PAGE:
In all these plagues, as Christopher Rowland points out, something comes down from heaven and wreaks havoc on the earth.  At the end of our story there will be new heaven and new earth but in the meantime heaven’s dealings with earth look more like judgment than like mercy.  The continued use of the passive tense (the angel of 9:1 who is also a fallen star “was given” the key) suggests divine activity without directly naming the Ancient of Days who is the implied actor behind all these scenarios.

It is also the case that from time to time we can see hints that the purpose of the plagues is not simply to wreak destruction but also to inspire repentance, though the option of repentance is, to put it mildly, underutilized by the inhabitants of earth.  It is also clear that the author is not predicting events for future millennia but is telling his readers/hearers that the end times have begun, that the time for repentance is now.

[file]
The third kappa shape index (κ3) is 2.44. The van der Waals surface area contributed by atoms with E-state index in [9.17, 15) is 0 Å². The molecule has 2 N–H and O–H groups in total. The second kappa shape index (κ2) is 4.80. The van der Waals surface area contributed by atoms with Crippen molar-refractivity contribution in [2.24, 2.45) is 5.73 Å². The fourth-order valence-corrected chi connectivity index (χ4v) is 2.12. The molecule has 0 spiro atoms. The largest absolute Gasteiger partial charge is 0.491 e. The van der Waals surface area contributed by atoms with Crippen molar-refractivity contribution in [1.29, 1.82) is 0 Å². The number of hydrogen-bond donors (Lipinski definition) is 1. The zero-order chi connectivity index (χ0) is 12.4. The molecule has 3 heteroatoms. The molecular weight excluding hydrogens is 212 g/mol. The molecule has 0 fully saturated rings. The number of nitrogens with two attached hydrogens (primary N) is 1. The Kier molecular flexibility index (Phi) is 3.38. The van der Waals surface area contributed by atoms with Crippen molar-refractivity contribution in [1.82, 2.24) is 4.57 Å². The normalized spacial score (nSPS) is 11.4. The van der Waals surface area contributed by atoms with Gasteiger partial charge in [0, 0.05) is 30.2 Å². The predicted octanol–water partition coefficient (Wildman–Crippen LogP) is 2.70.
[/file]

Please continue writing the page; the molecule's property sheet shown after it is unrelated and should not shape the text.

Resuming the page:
The first two trumpet calls are accompanied by fiery destruction that consumes one third of pretty much every created thing that is, except for the grass, which is destroyed entirely.  Earlier in these visions one fourth of creation is threatened, so perhaps judgment grows from worse to worse.  (See Rev. 8:7, 9, 11, 12) And still perhaps there is some hope in the claim that by the time the trumpets have all sounded two thirds of most of the universe remains.

With the third trumpet call and the fall of the star called Wormwood it is evident that not only is a third of extra human creation being destroyed but human creation along with it.  The realization that heavenly or earthly pollution of springs of water deals death is not a twentieth century discovery. The bitterness of the water here may also point ahead to the bitterness of the scroll our seer is instructed to eat in Rev.    (on Wormwood see Jeremiah 9:15 in the context of another prophetic threat.)